What was it about the “Fear Itself” concept that made you want to be part of the project?
Simply, Matt Fraction tells a compelling yarn and has a knack for the epic; since we’d met a few years ago, we’d talked on and off about the possibility of working together. It’s easier when the editor on one’s current project is also the editor on a potentially new project; Tom Brevoort gave himself the authority to move me from my fairly recent debut on “New Avengers” to “Fear Itself,” and, while I was taken aback at the seemingly out-of-the-blue offer, it wasn’t something I was about to let slip away, either.
This is your first collaboration with Matt. What’s it like working with him? Which elements of his scripts and his writing style do you find most appealing as an artist?
Like all good scripters, Matt writes with an ear to giving the artist more to work with than dialogue and some perfunctory description. He goes the extra mile to sell the emotional and visceral aspects of each scene, something not at all necessary — after all, no one but the penciller is going to read it — but appreciated. It makes for a better book.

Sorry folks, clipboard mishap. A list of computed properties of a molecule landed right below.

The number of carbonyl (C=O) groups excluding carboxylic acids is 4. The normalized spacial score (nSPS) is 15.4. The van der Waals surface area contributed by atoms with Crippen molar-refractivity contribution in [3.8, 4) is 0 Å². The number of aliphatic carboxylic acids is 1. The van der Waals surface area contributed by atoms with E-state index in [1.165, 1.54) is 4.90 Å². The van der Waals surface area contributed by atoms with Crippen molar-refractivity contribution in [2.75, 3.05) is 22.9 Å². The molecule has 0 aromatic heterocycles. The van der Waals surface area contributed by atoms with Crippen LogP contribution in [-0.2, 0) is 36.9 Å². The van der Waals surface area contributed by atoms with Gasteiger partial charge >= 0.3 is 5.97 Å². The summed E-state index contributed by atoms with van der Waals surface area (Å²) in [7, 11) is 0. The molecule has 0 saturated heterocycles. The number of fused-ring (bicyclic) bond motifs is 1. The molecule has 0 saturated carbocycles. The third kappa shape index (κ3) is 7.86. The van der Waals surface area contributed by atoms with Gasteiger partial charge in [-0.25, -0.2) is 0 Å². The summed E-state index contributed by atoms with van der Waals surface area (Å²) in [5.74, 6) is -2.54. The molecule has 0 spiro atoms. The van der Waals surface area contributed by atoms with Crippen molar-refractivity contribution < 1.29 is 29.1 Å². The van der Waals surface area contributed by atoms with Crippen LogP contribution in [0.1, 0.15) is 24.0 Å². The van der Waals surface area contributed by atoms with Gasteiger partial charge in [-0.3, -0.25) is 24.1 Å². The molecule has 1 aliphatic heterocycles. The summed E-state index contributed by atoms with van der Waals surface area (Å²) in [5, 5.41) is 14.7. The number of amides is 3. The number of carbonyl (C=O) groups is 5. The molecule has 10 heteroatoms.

I also respect his versatility. Like me, Matt came from a small press background and is adept at more than one genre or style. When the dust settles, it’d be interesting to team up again on something completely different.
So far, how work intensive has “Fear Itself” been for you compared to other assignments where you regularly drew a number of different characters, like, say, “New Avengers?”
It’s nothing like any other team book. I started out on “Legion of Superheroes” in the early 90s and I thought there were a lot of characters in that title. I’ve drawn the FF, the X-Men, the Avengers, Ultimate X-Men, New Avengers — and all that experience amounts to a drop in the comic publishing bucket compared to the scope of a book like “Fear Itself.” And it’s not just the hero roster; the level of work required just scene-setting can be wearing, but Wade Von Grawbadger and Laura Martin are detail-crazy — they eat it up, and it encourages me to work harder.